First up, on the left-hand column of our map, are Actions. Actions can be initiated by the pool Owner (only the Factor Owner may initiate these) or Anyone, which as the name implies, contain pool methods that can be called by anyone.
Owner actions can include either setFeeProtocol, which sets the denominator of the protocol’s share of fees, or collectprotocol, which collects the protocol fee accrued to the pool. Anyone Actions, meanwhile, include a much wider range of actions, including initialize (sets the initial price for the pool), mint (adds liquidity for the given recipient), collect (collect tokens owed to a position), burn (burn liquidity from the sender and account tokens owed for the liquidity to position), swap (swap token0 for token1, or token1 for token 0), flash (receive token0 and/or token1 and pay it back, plus a fee, in the call back), and IncreaseObservationCardinalityNext (receive token0 and/or token1 and pay it back, plus a fee, in the call back).
Now, on to Events: For Uniswap V3, these include Initialize (emitted exactly once by a pool when #initialize is first called on the pool), Mint (emitted when liquidity is minted for a given position), Collect (emitted when fees are collected by the owner of a position), Burn (emitted when a position’s liquidity is removed), Swap (emitted by the pool for any swaps between token0 and token1), Flash (emitted by the pool for any flashes of token0/token1), IncreaseObservationCardinalityNext (emitted by the pool for increases to the number that can be stored), SetFeeProtocol (emitted when the protocol fee is changed by the pool), and CollectProtocol (emitted when the collected protocol fees are withdrawn by the factory owner).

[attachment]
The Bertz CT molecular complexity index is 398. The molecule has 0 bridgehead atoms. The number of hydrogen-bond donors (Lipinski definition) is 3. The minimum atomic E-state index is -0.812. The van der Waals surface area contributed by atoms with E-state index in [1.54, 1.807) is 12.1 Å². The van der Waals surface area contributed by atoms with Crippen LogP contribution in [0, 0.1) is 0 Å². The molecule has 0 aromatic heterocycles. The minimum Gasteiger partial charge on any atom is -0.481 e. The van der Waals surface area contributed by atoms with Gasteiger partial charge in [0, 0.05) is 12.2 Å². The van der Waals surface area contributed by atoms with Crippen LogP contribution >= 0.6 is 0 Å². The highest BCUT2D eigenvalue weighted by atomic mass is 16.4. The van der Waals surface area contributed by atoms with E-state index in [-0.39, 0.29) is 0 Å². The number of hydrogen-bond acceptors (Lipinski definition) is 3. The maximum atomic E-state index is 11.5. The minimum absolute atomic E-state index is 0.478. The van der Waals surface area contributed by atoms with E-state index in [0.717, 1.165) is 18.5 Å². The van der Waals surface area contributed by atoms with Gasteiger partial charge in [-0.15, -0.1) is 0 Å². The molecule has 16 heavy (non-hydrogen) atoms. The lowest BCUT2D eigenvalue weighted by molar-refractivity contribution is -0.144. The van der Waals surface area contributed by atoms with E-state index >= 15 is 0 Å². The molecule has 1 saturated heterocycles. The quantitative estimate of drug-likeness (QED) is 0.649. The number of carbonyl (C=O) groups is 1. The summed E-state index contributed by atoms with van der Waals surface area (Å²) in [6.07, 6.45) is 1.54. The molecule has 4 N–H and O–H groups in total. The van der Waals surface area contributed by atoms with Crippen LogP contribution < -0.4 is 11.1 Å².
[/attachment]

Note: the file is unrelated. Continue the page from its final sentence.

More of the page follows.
Finally, we have the far right-hand column of our map, State, which contains key variables and other information pertinent to the operation of a given pool. State lets an analyst accurately answer questions like: “how much liquidity does a pool contain?”, or “what is the second token for this pool?”, or “is there any liquidity at this price?”, for example. State can be broken down into three categories Mutable, Immutable, or Derived.